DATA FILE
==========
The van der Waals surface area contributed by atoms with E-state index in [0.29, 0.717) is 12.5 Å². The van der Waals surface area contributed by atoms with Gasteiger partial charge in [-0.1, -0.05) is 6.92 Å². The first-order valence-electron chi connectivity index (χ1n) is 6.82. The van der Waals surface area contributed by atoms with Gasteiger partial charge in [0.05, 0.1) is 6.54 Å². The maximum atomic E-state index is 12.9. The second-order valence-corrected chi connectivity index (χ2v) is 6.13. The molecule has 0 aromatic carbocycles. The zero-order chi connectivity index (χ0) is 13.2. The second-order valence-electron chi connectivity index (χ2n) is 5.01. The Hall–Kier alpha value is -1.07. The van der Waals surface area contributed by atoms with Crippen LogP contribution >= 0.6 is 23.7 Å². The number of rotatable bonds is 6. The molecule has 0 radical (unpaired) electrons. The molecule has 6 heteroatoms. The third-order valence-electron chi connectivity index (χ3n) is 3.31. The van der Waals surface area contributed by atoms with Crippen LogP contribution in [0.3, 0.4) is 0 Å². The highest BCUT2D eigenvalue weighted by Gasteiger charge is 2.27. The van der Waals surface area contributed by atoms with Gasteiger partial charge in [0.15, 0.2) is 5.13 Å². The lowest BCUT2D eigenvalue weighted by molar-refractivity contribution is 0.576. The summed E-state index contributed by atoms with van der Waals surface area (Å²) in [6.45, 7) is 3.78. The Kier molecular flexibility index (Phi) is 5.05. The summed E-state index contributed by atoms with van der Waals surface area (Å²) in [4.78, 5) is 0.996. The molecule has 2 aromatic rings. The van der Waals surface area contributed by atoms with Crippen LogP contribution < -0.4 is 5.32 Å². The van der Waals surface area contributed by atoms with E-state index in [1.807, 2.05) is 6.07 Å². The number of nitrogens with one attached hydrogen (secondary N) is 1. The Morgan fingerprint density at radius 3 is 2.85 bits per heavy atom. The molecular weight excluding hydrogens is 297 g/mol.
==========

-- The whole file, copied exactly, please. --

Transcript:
The van der Waals surface area contributed by atoms with E-state index in [0.29, 0.717) is 12.5 Å². The van der Waals surface area contributed by atoms with Gasteiger partial charge in [-0.1, -0.05) is 6.92 Å². The first-order valence-electron chi connectivity index (χ1n) is 6.82. The van der Waals surface area contributed by atoms with Gasteiger partial charge in [0.05, 0.1) is 6.54 Å². The maximum atomic E-state index is 12.9. The second-order valence-corrected chi connectivity index (χ2v) is 6.13. The molecule has 0 aromatic carbocycles. The zero-order chi connectivity index (χ0) is 13.2. The second-order valence-electron chi connectivity index (χ2n) is 5.01. The Hall–Kier alpha value is -1.07. The van der Waals surface area contributed by atoms with Crippen LogP contribution >= 0.6 is 23.7 Å². The number of rotatable bonds is 6. The molecule has 0 radical (unpaired) electrons. The molecule has 6 heteroatoms. The third-order valence-electron chi connectivity index (χ3n) is 3.31. The van der Waals surface area contributed by atoms with Crippen LogP contribution in [0.3, 0.4) is 0 Å². The highest BCUT2D eigenvalue weighted by Gasteiger charge is 2.27. The van der Waals surface area contributed by atoms with Gasteiger partial charge in [0.15, 0.2) is 5.13 Å². The lowest BCUT2D eigenvalue weighted by molar-refractivity contribution is 0.576. The summed E-state index contributed by atoms with van der Waals surface area (Å²) in [6.45, 7) is 3.78. The Kier molecular flexibility index (Phi) is 5.05. The summed E-state index contributed by atoms with van der Waals surface area (Å²) in [4.78, 5) is 0.996. The molecule has 2 aromatic rings. The van der Waals surface area contributed by atoms with Crippen LogP contribution < -0.4 is 5.32 Å². The van der Waals surface area contributed by atoms with E-state index in [1.807, 2.05) is 6.07 Å². The number of nitrogens with one attached hydrogen (secondary N) is 1. The Morgan fingerprint density at radius 3 is 2.85 bits per heavy atom. The molecular weight excluding hydrogens is 297 g/mol.